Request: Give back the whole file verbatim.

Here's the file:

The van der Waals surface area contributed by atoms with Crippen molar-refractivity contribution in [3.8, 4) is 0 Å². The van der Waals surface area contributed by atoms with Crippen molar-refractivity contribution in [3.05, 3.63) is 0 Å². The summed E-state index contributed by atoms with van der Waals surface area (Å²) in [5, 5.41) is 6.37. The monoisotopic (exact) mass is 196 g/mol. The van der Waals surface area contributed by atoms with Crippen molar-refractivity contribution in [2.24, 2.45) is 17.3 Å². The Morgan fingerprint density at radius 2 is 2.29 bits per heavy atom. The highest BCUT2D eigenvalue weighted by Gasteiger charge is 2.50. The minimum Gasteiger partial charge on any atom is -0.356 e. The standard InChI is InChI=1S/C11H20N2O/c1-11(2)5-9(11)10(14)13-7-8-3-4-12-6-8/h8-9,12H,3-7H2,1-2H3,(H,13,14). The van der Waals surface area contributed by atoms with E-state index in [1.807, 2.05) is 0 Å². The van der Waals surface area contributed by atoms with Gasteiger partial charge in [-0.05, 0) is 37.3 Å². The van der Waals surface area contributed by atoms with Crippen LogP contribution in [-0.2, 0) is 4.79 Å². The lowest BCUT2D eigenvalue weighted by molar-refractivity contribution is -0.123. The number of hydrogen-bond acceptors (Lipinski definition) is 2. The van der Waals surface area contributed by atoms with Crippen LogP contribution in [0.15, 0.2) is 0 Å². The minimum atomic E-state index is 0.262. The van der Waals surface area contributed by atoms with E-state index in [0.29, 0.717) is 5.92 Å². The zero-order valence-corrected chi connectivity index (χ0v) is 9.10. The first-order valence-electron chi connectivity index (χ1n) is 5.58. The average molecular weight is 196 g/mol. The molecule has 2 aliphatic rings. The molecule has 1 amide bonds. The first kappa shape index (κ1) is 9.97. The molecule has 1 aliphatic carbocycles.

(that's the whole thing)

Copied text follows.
The van der Waals surface area contributed by atoms with Crippen molar-refractivity contribution in [3.8, 4) is 0 Å². The van der Waals surface area contributed by atoms with Crippen molar-refractivity contribution in [3.05, 3.63) is 0 Å². The summed E-state index contributed by atoms with van der Waals surface area (Å²) in [5, 5.41) is 6.37. The monoisotopic (exact) mass is 196 g/mol. The van der Waals surface area contributed by atoms with Crippen molar-refractivity contribution in [2.24, 2.45) is 17.3 Å². The Morgan fingerprint density at radius 2 is 2.29 bits per heavy atom. The highest BCUT2D eigenvalue weighted by Gasteiger charge is 2.50. The minimum Gasteiger partial charge on any atom is -0.356 e. The standard InChI is InChI=1S/C11H20N2O/c1-11(2)5-9(11)10(14)13-7-8-3-4-12-6-8/h8-9,12H,3-7H2,1-2H3,(H,13,14). The van der Waals surface area contributed by atoms with E-state index in [1.807, 2.05) is 0 Å². The van der Waals surface area contributed by atoms with Gasteiger partial charge in [-0.05, 0) is 37.3 Å². The van der Waals surface area contributed by atoms with Crippen LogP contribution in [-0.2, 0) is 4.79 Å². The lowest BCUT2D eigenvalue weighted by molar-refractivity contribution is -0.123. The number of hydrogen-bond acceptors (Lipinski definition) is 2. The van der Waals surface area contributed by atoms with Crippen LogP contribution in [0.15, 0.2) is 0 Å². The minimum atomic E-state index is 0.262. The van der Waals surface area contributed by atoms with E-state index in [0.29, 0.717) is 5.92 Å². The zero-order valence-corrected chi connectivity index (χ0v) is 9.10. The first-order valence-electron chi connectivity index (χ1n) is 5.58. The average molecular weight is 196 g/mol. The molecule has 2 aliphatic rings. The molecule has 1 amide bonds. The first kappa shape index (κ1) is 9.97. The molecule has 1 aliphatic carbocycles.